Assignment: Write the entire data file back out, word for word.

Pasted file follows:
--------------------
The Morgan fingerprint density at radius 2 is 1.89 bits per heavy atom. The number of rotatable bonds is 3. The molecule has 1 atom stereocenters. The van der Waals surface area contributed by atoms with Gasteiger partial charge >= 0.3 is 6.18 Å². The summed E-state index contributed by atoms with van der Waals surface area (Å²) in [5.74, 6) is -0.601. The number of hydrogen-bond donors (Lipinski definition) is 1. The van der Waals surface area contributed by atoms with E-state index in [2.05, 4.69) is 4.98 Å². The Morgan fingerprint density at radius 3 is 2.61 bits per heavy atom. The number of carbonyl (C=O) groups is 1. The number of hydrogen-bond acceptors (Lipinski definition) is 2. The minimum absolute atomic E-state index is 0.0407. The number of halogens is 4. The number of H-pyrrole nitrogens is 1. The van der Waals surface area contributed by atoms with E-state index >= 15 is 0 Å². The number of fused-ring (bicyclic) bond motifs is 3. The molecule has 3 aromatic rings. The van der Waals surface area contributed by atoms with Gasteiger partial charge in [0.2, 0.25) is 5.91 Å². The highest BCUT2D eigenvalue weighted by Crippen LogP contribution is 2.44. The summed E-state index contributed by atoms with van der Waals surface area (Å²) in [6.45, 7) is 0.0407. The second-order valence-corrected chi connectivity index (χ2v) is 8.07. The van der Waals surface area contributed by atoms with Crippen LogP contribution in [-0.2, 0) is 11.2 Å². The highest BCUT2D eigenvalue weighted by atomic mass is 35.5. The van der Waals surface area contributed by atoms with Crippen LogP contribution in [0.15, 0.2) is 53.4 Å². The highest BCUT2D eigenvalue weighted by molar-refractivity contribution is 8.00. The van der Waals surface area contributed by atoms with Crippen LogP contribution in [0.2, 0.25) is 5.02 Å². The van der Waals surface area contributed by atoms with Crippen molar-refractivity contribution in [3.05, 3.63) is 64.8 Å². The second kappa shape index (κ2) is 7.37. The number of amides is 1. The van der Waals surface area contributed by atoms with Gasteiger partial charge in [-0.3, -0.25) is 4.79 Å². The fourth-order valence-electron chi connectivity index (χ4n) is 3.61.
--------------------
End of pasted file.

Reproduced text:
The Morgan fingerprint density at radius 2 is 1.89 bits per heavy atom. The number of rotatable bonds is 3. The molecule has 1 atom stereocenters. The van der Waals surface area contributed by atoms with Gasteiger partial charge >= 0.3 is 6.18 Å². The summed E-state index contributed by atoms with van der Waals surface area (Å²) in [5.74, 6) is -0.601. The number of hydrogen-bond donors (Lipinski definition) is 1. The van der Waals surface area contributed by atoms with E-state index in [2.05, 4.69) is 4.98 Å². The Morgan fingerprint density at radius 3 is 2.61 bits per heavy atom. The number of carbonyl (C=O) groups is 1. The number of hydrogen-bond acceptors (Lipinski definition) is 2. The minimum absolute atomic E-state index is 0.0407. The number of halogens is 4. The number of H-pyrrole nitrogens is 1. The van der Waals surface area contributed by atoms with E-state index >= 15 is 0 Å². The number of fused-ring (bicyclic) bond motifs is 3. The molecule has 3 aromatic rings. The van der Waals surface area contributed by atoms with Gasteiger partial charge in [0.2, 0.25) is 5.91 Å². The highest BCUT2D eigenvalue weighted by Crippen LogP contribution is 2.44. The summed E-state index contributed by atoms with van der Waals surface area (Å²) in [6.45, 7) is 0.0407. The second-order valence-corrected chi connectivity index (χ2v) is 8.07. The van der Waals surface area contributed by atoms with Crippen LogP contribution in [-0.2, 0) is 11.2 Å². The highest BCUT2D eigenvalue weighted by atomic mass is 35.5. The van der Waals surface area contributed by atoms with Crippen LogP contribution in [0.15, 0.2) is 53.4 Å². The highest BCUT2D eigenvalue weighted by molar-refractivity contribution is 8.00. The van der Waals surface area contributed by atoms with Crippen LogP contribution in [0.2, 0.25) is 5.02 Å². The van der Waals surface area contributed by atoms with Crippen molar-refractivity contribution in [3.05, 3.63) is 64.8 Å². The second kappa shape index (κ2) is 7.37. The number of amides is 1. The van der Waals surface area contributed by atoms with Gasteiger partial charge in [-0.3, -0.25) is 4.79 Å². The fourth-order valence-electron chi connectivity index (χ4n) is 3.61.